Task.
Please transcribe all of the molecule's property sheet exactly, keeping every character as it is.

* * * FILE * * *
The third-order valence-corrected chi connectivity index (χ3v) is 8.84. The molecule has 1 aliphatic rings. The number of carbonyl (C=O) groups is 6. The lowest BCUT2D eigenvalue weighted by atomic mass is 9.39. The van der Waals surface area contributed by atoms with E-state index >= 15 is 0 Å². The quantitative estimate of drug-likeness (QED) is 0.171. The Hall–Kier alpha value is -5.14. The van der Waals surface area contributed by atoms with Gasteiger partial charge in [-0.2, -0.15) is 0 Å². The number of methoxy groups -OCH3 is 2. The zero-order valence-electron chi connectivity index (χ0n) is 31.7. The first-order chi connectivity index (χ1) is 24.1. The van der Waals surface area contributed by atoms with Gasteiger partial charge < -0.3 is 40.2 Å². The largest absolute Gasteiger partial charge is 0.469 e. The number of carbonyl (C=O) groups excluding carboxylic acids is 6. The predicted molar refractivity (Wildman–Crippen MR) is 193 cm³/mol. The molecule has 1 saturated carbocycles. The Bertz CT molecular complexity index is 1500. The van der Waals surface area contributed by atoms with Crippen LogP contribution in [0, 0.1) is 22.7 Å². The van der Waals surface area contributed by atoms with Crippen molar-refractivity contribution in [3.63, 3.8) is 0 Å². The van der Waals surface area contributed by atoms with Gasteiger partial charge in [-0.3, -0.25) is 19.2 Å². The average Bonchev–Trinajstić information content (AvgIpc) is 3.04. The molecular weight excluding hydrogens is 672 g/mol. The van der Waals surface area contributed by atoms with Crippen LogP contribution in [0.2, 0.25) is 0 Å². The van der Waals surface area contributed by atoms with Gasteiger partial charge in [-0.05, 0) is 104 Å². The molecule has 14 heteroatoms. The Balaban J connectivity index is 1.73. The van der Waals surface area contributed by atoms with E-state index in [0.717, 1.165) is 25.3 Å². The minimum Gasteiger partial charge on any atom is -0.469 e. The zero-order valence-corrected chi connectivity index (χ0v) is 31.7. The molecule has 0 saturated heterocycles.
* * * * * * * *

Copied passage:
The third-order valence-corrected chi connectivity index (χ3v) is 8.84. The molecule has 1 aliphatic rings. The number of carbonyl (C=O) groups is 6. The lowest BCUT2D eigenvalue weighted by atomic mass is 9.39. The van der Waals surface area contributed by atoms with E-state index >= 15 is 0 Å². The quantitative estimate of drug-likeness (QED) is 0.171. The Hall–Kier alpha value is -5.14. The van der Waals surface area contributed by atoms with Gasteiger partial charge in [-0.2, -0.15) is 0 Å². The number of methoxy groups -OCH3 is 2. The zero-order valence-electron chi connectivity index (χ0n) is 31.7. The first-order chi connectivity index (χ1) is 24.1. The van der Waals surface area contributed by atoms with Gasteiger partial charge < -0.3 is 40.2 Å². The largest absolute Gasteiger partial charge is 0.469 e. The number of carbonyl (C=O) groups excluding carboxylic acids is 6. The predicted molar refractivity (Wildman–Crippen MR) is 193 cm³/mol. The molecule has 1 saturated carbocycles. The Bertz CT molecular complexity index is 1500. The van der Waals surface area contributed by atoms with Crippen LogP contribution in [0, 0.1) is 22.7 Å². The van der Waals surface area contributed by atoms with Crippen molar-refractivity contribution in [3.63, 3.8) is 0 Å². The van der Waals surface area contributed by atoms with Gasteiger partial charge in [-0.3, -0.25) is 19.2 Å². The average Bonchev–Trinajstić information content (AvgIpc) is 3.04. The molecular weight excluding hydrogens is 672 g/mol. The van der Waals surface area contributed by atoms with Crippen LogP contribution in [0.2, 0.25) is 0 Å². The van der Waals surface area contributed by atoms with Gasteiger partial charge in [-0.05, 0) is 104 Å². The molecule has 14 heteroatoms. The Balaban J connectivity index is 1.73. The van der Waals surface area contributed by atoms with E-state index in [0.717, 1.165) is 25.3 Å². The minimum Gasteiger partial charge on any atom is -0.469 e. The zero-order valence-corrected chi connectivity index (χ0v) is 31.7. The molecule has 0 saturated heterocycles.